Gaggle Speaks

Ideas, News & Advice for K-12 educators and administrators to help create safe learning environments.

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Written by Charlotte Andrist
on May 08, 2020

May is Mental Health Awareness Month, a movement designed to raise awareness about mental health issues. Good mental health is critical for students of all ages to succeed, so it’s imperative that we offer the necessary support and resources to help ensure their well-being. Fostering mental health awareness in children from a young age can help equip them with the tools they need to face life’s challenges as they grow.

While teachers and parents should always try to stay in tune with younger students’ mental health, one of the best ways to manage the mental well-being of children is to provide them with the resources and understanding necessary to be aware of their own mental health. Younger students with mental health challenges may struggle both academically and socially, which hinders their ability to succeed both in and out of the classroom. It’s important for students to build their own mental health awareness so they are able to process their emotions and share their feelings freely with trusted adults and peers.

Here are three ways you can help younger students build self-awareness of their mental health:

  • Improve Students’ SEL Skills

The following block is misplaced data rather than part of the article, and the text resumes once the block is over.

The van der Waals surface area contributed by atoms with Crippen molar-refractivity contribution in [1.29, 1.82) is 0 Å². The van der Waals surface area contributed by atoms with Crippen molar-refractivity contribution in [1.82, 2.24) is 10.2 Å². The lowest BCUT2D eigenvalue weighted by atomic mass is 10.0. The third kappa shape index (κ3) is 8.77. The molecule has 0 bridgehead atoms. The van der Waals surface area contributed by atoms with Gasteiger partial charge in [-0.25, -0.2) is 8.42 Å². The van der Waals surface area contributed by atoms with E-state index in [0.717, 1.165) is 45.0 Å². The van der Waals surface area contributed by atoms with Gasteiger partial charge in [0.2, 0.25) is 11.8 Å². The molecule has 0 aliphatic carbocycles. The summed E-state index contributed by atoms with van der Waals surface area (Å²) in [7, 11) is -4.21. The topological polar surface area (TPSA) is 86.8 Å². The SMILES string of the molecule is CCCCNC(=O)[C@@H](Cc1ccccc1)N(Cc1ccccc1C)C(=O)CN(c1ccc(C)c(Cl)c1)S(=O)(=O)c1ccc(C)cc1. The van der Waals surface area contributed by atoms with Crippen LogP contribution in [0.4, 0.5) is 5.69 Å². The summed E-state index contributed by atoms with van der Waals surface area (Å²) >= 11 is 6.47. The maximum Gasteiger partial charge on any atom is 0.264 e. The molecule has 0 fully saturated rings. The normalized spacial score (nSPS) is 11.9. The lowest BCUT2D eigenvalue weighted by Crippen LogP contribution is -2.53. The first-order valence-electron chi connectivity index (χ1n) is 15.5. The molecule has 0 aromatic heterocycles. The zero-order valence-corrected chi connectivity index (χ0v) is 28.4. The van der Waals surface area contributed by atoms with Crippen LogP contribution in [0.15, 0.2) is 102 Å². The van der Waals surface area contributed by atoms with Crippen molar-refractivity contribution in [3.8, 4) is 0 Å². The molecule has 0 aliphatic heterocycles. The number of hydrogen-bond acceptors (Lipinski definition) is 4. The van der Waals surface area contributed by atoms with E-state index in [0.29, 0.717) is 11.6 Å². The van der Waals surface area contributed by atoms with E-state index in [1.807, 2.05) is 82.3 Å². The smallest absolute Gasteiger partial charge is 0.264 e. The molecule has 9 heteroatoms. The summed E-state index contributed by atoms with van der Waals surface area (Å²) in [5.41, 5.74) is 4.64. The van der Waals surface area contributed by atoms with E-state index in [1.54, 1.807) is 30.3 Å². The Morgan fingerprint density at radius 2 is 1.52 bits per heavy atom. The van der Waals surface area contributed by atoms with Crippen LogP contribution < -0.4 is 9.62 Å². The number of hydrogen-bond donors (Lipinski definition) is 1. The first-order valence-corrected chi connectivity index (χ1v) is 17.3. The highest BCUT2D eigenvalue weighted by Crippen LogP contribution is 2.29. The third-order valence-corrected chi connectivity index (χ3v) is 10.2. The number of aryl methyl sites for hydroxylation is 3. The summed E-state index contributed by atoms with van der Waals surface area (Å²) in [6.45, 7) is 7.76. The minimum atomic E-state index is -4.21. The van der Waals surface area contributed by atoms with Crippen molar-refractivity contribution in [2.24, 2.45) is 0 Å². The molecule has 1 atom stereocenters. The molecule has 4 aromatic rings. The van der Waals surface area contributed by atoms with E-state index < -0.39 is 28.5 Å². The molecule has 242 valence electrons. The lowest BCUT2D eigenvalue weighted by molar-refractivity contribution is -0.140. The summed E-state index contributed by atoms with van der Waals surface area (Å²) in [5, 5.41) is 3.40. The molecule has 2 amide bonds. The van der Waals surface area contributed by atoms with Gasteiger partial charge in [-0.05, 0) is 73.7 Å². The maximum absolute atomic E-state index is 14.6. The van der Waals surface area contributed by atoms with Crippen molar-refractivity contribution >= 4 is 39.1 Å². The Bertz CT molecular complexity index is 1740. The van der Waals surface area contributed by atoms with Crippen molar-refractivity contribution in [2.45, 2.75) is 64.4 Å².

Fostering social and emotional competencies in young students can have a significant positive impact on their mental well-being as they face new experiences and learn more about themselves. A well-rounded SEL curriculum helps students learn emotion regulation, self-confidence, social awareness, and healthy coping mechanisms. With these skills, children are able to better manage aspects of their mental health and articulate positive or negative changes in their mental well-being.
  • Talk About Your Own Feelings and Emotions Openly
    Mental health stigmas can create a barrier to young students’ understanding of their own mental health. If students feel that their emotions are unusual or unlikely to be accepted by their family and peers, they are less likely to acknowledge these feelings as important factors to their mental health. This can be incredibly detrimental, as healthy social, emotional, and behavioral well-being is essential to early childhood development.
  • Encourage Students to Communicate With Adults and Peers
    While it’s certainly important to show children that experiencing their emotions is safe and welcomed, it’s also critical that they learn how to express these feelings to trusted adults and peers. Learning how to communicate emotions creates a foundation for healthy relationships and conflict resolution. Plus, openly communicating their feelings with others helps children identify what may be positively or negatively affecting their mental health, deepening their self-awareness while also helping parents and teachers stay in tune with students’ overall well-being.

When young students learn to identify and articulate their emotions, they build healthy habits that help them cope and handle mental health challenges as they grow older. These three ideas can help parents and educators guide students and promote deeper mental health awareness from an early age.

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